# Curve Integral typeset problem

I would like typeset equation on the figure below:

I've tried code:

$$\label{fyz:eq_fey_curveint1} \Psi(2)-\Psi(1) = \begin{array}{l} \displaystyle\int_{(1)}^{(2)}(\nabla\Psi)\cdot\,d{\vec{s}} \\ \text{po}\,\Gamma \end{array}$$


with result:

As you can see on the left hand side of the equation is not correctly centered on the character of the integral. I try use solution from similar problem, discussed at the stackexchange web, but I did not get a satisfactory result. I hope that this group of very experienced users advise me again.

• Drop the array, the po stuff is a (strange) part of the lower bound. Try _{\substack{(1)\\po....}}. Untested Commented Oct 26, 2013 at 11:03

\documentclass[preview,border=12pt]{standalone}
\usepackage{mathtools}
\DeclareMathOperator{\po}{po}

\begin{document}
\abovedisplayskip=0pt\relax% don't use this line in your production
$\Psi(2)-\Psi(1) = \int_{\substack{(1)\\\po\Gamma}}^{(2)}(\nabla\Psi)\cdot \textrm{d}\vec{s}$
\end{document}


## Output

Compare with the scanned image on the question.

Is there any significant difference? I don't think so.

• Now the limits (1) and (2) are not places similarly relativt to the integral; the (1) is placed too high. Also, the differential operator should be typeset using, e.g., \newcommand*\dif{\mathop{}\!\mathrm{d}} and the \dif. Commented Oct 26, 2013 at 12:30
• @SvendTveskæg: It is exactly similar to the requested answer, see the scanned image on the question. Commented Oct 26, 2013 at 12:32
• in the original scan, the \psis look like lowercase. it's definitely an uppercase \Gamma, but i'm not anywhere i can check how to make it italic. Commented Oct 26, 2013 at 13:27
• @barbarabeeton: Yes it is one of the insignificant differences. Commented Oct 26, 2013 at 13:33
• @Marienplatz - How do you know that use of \Psi instead of \psi constitutes an insignificant difference?
– Mico
Commented Oct 26, 2013 at 18:05
\documentclass{article}
\usepackage{amsmath}
\begin{document}
$$\Psi(2)-\Psi(1)={\displaystyle \int_{\underset{\operatorname{{po}\, \Gamma}}{(1)}}^{(2)}} (\nabla\Psi)\cdot \mathrm{d}{\vec{s}}$$
\end{document}


• This looks like a "proper" solution. The only thing is the differential operator; see comment to Marienplatz' answer. Commented Oct 26, 2013 at 12:32
• @SvendTveskæg, I see, thanks. Now "d" is uprigth.
– Fran
Commented Oct 26, 2013 at 13:33

TeX Primitives are still cool:

\documentclass{article}

\begin{document}
$$\label{fyz:eq_fey_curveint1} \Psi(2)-\Psi(1) = \displaystyle\int_{(1)\atop\text{po}\,\Gamma}^{(2)}(\nabla\Psi)\cdot\,\mathrm{d}\vec{s}$$
\end{document}


Edit 1: There is one thing that I would adjust. Instead of the \text{po}\,\Gamma, I would rather do

\usepackage{amsmath}
\DeclareMathOperator{\po}{po}


and replace it by \po\Gamma.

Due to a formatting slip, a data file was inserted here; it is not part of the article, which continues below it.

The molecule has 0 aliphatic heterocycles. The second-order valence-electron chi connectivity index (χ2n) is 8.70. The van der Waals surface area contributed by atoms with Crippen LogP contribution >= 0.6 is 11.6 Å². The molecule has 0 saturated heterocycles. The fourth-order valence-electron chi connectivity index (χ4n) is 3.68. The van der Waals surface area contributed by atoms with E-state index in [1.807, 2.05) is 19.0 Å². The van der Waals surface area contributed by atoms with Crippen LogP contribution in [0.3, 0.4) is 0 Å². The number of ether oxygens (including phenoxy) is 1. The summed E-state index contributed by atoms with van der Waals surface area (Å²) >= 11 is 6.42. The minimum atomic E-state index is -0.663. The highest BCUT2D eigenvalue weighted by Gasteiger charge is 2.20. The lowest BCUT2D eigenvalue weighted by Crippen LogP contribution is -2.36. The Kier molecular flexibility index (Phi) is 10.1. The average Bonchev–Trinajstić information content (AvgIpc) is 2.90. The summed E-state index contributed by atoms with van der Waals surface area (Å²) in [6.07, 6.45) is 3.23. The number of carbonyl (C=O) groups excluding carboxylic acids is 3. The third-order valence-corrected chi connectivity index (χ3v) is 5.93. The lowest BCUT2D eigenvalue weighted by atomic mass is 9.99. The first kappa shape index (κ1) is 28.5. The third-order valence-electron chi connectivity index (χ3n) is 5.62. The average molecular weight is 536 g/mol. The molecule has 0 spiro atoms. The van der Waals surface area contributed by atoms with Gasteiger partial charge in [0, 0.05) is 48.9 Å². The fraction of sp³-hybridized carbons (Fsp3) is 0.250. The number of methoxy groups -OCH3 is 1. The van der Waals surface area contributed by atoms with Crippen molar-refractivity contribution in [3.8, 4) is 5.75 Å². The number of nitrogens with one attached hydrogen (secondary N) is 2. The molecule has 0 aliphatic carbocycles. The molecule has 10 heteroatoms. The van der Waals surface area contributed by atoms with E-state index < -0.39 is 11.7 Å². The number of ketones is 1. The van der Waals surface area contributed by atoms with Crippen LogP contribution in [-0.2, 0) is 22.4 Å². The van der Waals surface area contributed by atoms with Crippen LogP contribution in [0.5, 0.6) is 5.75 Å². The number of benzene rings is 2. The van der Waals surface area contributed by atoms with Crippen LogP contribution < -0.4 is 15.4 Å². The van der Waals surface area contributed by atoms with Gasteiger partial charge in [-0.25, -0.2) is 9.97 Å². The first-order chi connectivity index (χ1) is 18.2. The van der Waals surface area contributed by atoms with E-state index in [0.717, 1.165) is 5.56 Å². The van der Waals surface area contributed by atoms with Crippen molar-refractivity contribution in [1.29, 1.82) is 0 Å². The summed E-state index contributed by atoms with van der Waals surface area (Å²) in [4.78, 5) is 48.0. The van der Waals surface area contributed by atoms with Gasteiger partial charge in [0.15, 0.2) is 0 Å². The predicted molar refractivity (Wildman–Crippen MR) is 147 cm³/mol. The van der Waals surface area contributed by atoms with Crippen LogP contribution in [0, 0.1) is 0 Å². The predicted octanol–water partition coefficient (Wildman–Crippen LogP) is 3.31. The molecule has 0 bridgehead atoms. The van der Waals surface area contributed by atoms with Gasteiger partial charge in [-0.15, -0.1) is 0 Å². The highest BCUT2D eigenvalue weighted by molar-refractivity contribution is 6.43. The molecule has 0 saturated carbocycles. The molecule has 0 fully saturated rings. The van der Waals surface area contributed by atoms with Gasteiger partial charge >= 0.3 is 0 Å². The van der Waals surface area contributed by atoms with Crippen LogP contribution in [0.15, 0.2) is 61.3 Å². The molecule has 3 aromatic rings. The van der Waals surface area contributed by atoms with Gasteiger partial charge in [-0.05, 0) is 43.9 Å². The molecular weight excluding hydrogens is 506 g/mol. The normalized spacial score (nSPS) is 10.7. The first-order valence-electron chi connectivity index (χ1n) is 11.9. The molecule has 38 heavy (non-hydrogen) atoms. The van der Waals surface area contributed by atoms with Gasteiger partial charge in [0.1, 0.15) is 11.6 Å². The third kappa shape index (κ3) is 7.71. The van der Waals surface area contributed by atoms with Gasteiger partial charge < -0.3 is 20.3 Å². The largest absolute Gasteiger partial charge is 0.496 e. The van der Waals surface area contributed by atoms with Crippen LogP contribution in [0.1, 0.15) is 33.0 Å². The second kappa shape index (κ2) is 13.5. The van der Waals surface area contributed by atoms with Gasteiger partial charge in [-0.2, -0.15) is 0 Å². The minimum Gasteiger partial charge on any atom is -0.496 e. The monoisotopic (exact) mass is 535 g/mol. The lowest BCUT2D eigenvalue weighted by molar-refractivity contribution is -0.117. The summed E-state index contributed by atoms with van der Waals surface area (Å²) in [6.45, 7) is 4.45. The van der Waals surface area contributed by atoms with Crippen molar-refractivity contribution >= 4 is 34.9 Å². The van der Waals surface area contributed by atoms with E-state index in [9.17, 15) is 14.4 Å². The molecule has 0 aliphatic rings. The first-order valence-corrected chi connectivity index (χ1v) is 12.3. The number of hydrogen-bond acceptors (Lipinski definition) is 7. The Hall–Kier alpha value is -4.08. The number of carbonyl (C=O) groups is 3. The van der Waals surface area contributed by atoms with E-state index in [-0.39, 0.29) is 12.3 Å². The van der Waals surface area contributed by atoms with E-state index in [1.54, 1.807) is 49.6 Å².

Edit 2: For size correction of the subscript you have to do _{\scriptstyle (1)\atop\scriptstyle\po\Gamma}.

• As always, \text is not the proper command to use here. Po is most likely an operator so declare it as such or use say \operatorname. Then we don't risk that user going through the archives end up thinking that \text is a good solution in cases like this Commented Oct 26, 2013 at 11:12
• @daleif, this is what came to me in my mind just now :-) See my edit. Commented Oct 26, 2013 at 11:17
• @daleif: There still is a chance that on the contrary, this po is not an operator, but just a Polish word (=English in). Commented Oct 26, 2013 at 21:37
• @g.kov, makes sense. Though never seen that syntax before Commented Oct 27, 2013 at 7:12

With a new definition of subarray taking also an optional argument [t] (for “top alignment”), the result seems better. The following document shows two variants: one with left alignment in the subarray, the other one with center alignment (and \hidewidth so that the bottom line is “invisible” as far as the width of the subarray is concerned).

\documentclass{article}
\usepackage{amsmath}
\usepackage{bm} % for the bold italic s

\DeclareMathOperator{\po}{po}
\newcommand{\diff}{\mathop{}\!\mathrm{d}}

\makeatletter
\renewenvironment{subarray}[2][c]{%
\if#1t\vtop\else\vcenter\fi\bgroup
\Let@ \restore@math@cr \default@tag
\baselineskip\fontdimen10 \scriptfont\tw@
\lineskip\thr@@\fontdimen8 \scriptfont\thr@@
\lineskiplimit\lineskip
\ialign\bgroup\ifx c#2\hfil\fi
$\m@th\scriptstyle##$\hfil\crcr
}{%
\crcr\egroup\egroup
}
\makeatother

\begin{document}
$\psi(2)-\psi(1)= \int_{\begin{subarray}[t]{l} (1)\\ \po\Gamma \end{subarray}} ^{(2)} (\nabla\psi)\cdot\diff\bm{s}.$

$\psi(2)-\psi(1)= \int_{\begin{subarray}[t]{c} (1)\\ \hidewidth\po\Gamma\hidewidth \end{subarray}} ^{(2)} (\nabla\psi)\cdot\diff\bm{s}.$

\end{document}


It's not clear whether the psi in the text is lower or upper case; my impression is that it's lower case. The slanted or upright Gamma is probably a stylistic decision.

With the new form of subarray the optional argument can be t or c (which is the default). I don't think adding a b option is worthwhile.

• There should be no dot between \nabla and \psi. It is not in the original and it does not make mathematical sense. Also the original scan contains a bold s. This could be gotten with \bm{s} if the bm package is loaded.
– Dan
Commented Oct 27, 2013 at 3:29
• @Dan Oh, I overlooked it. Commented Oct 27, 2013 at 9:27